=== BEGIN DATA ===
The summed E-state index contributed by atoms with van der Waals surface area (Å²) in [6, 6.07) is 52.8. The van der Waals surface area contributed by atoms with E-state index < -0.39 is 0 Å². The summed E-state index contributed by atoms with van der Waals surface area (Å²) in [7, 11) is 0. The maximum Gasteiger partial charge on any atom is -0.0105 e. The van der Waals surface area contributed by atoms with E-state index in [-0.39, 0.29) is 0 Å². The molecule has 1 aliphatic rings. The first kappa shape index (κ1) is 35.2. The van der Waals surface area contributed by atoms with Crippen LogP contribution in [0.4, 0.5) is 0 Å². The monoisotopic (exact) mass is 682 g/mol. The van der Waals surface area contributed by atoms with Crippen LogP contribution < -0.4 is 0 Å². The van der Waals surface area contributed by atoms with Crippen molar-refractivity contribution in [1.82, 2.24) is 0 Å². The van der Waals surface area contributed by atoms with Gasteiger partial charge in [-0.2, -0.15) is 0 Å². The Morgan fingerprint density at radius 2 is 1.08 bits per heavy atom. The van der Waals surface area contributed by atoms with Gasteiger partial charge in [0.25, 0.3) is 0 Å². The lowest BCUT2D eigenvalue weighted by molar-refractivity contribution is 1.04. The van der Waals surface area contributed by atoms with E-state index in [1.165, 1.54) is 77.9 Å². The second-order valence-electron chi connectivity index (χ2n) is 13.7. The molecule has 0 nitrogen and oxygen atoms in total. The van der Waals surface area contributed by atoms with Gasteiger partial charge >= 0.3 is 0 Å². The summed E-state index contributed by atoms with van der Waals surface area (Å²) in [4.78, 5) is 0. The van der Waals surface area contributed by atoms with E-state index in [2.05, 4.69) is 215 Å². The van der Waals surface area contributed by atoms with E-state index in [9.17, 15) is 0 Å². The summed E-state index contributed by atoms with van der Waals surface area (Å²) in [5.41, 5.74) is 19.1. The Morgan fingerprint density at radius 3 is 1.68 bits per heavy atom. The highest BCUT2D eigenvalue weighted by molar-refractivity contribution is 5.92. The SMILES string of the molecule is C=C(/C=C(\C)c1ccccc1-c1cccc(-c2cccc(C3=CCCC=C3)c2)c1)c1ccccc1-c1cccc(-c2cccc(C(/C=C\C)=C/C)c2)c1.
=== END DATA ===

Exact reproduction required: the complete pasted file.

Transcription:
The summed E-state index contributed by atoms with van der Waals surface area (Å²) in [6, 6.07) is 52.8. The van der Waals surface area contributed by atoms with E-state index < -0.39 is 0 Å². The summed E-state index contributed by atoms with van der Waals surface area (Å²) in [7, 11) is 0. The maximum Gasteiger partial charge on any atom is -0.0105 e. The van der Waals surface area contributed by atoms with E-state index in [-0.39, 0.29) is 0 Å². The molecule has 1 aliphatic rings. The first kappa shape index (κ1) is 35.2. The van der Waals surface area contributed by atoms with Crippen LogP contribution in [0.4, 0.5) is 0 Å². The monoisotopic (exact) mass is 682 g/mol. The van der Waals surface area contributed by atoms with Crippen LogP contribution < -0.4 is 0 Å². The van der Waals surface area contributed by atoms with Crippen molar-refractivity contribution in [1.82, 2.24) is 0 Å². The van der Waals surface area contributed by atoms with Gasteiger partial charge in [-0.2, -0.15) is 0 Å². The Morgan fingerprint density at radius 2 is 1.08 bits per heavy atom. The van der Waals surface area contributed by atoms with Gasteiger partial charge in [0.25, 0.3) is 0 Å². The lowest BCUT2D eigenvalue weighted by molar-refractivity contribution is 1.04. The van der Waals surface area contributed by atoms with E-state index in [1.165, 1.54) is 77.9 Å². The second-order valence-electron chi connectivity index (χ2n) is 13.7. The molecule has 0 nitrogen and oxygen atoms in total. The van der Waals surface area contributed by atoms with Gasteiger partial charge >= 0.3 is 0 Å². The summed E-state index contributed by atoms with van der Waals surface area (Å²) in [4.78, 5) is 0. The van der Waals surface area contributed by atoms with E-state index in [2.05, 4.69) is 215 Å². The van der Waals surface area contributed by atoms with E-state index in [9.17, 15) is 0 Å². The summed E-state index contributed by atoms with van der Waals surface area (Å²) in [5.41, 5.74) is 19.1. The Morgan fingerprint density at radius 3 is 1.68 bits per heavy atom. The highest BCUT2D eigenvalue weighted by molar-refractivity contribution is 5.92. The SMILES string of the molecule is C=C(/C=C(\C)c1ccccc1-c1cccc(-c2cccc(C3=CCCC=C3)c2)c1)c1ccccc1-c1cccc(-c2cccc(C(/C=C\C)=C/C)c2)c1.